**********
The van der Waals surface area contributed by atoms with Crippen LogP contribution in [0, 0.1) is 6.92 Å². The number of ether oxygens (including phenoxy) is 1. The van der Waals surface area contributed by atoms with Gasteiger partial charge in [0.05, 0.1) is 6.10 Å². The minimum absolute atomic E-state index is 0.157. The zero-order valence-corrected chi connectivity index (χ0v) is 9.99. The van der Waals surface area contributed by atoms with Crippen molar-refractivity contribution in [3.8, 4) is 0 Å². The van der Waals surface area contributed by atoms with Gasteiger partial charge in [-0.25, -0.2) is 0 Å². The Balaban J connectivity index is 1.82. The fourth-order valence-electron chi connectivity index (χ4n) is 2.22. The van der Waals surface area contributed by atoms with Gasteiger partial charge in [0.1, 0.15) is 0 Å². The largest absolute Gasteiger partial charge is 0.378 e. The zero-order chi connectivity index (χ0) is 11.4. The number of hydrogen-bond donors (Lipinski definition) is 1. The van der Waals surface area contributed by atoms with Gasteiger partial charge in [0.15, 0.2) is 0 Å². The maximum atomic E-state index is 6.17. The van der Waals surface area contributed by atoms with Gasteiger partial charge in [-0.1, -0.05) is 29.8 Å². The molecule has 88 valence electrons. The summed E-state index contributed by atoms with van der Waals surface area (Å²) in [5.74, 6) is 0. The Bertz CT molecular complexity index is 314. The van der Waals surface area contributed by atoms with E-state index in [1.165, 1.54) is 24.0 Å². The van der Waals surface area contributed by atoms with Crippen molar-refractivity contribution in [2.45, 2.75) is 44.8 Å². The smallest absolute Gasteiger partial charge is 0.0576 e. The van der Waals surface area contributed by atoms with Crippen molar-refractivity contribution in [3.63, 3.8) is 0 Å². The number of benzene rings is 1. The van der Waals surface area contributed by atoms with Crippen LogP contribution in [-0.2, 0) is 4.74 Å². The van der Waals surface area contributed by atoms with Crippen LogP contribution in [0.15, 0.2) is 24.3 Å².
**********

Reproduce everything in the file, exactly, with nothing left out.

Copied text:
The van der Waals surface area contributed by atoms with Crippen LogP contribution in [0, 0.1) is 6.92 Å². The number of ether oxygens (including phenoxy) is 1. The van der Waals surface area contributed by atoms with Gasteiger partial charge in [0.05, 0.1) is 6.10 Å². The minimum absolute atomic E-state index is 0.157. The zero-order valence-corrected chi connectivity index (χ0v) is 9.99. The van der Waals surface area contributed by atoms with Crippen molar-refractivity contribution in [3.8, 4) is 0 Å². The van der Waals surface area contributed by atoms with Gasteiger partial charge in [-0.25, -0.2) is 0 Å². The Balaban J connectivity index is 1.82. The fourth-order valence-electron chi connectivity index (χ4n) is 2.22. The van der Waals surface area contributed by atoms with Gasteiger partial charge in [0.1, 0.15) is 0 Å². The largest absolute Gasteiger partial charge is 0.378 e. The zero-order chi connectivity index (χ0) is 11.4. The number of hydrogen-bond donors (Lipinski definition) is 1. The van der Waals surface area contributed by atoms with Gasteiger partial charge in [0.15, 0.2) is 0 Å². The maximum atomic E-state index is 6.17. The van der Waals surface area contributed by atoms with Gasteiger partial charge in [-0.1, -0.05) is 29.8 Å². The molecule has 88 valence electrons. The summed E-state index contributed by atoms with van der Waals surface area (Å²) in [5.74, 6) is 0. The Bertz CT molecular complexity index is 314. The van der Waals surface area contributed by atoms with E-state index in [1.165, 1.54) is 24.0 Å². The van der Waals surface area contributed by atoms with Crippen molar-refractivity contribution in [2.45, 2.75) is 44.8 Å². The smallest absolute Gasteiger partial charge is 0.0576 e. The van der Waals surface area contributed by atoms with Crippen molar-refractivity contribution in [3.63, 3.8) is 0 Å². The number of benzene rings is 1. The van der Waals surface area contributed by atoms with Crippen LogP contribution in [-0.2, 0) is 4.74 Å². The van der Waals surface area contributed by atoms with Crippen LogP contribution in [0.15, 0.2) is 24.3 Å².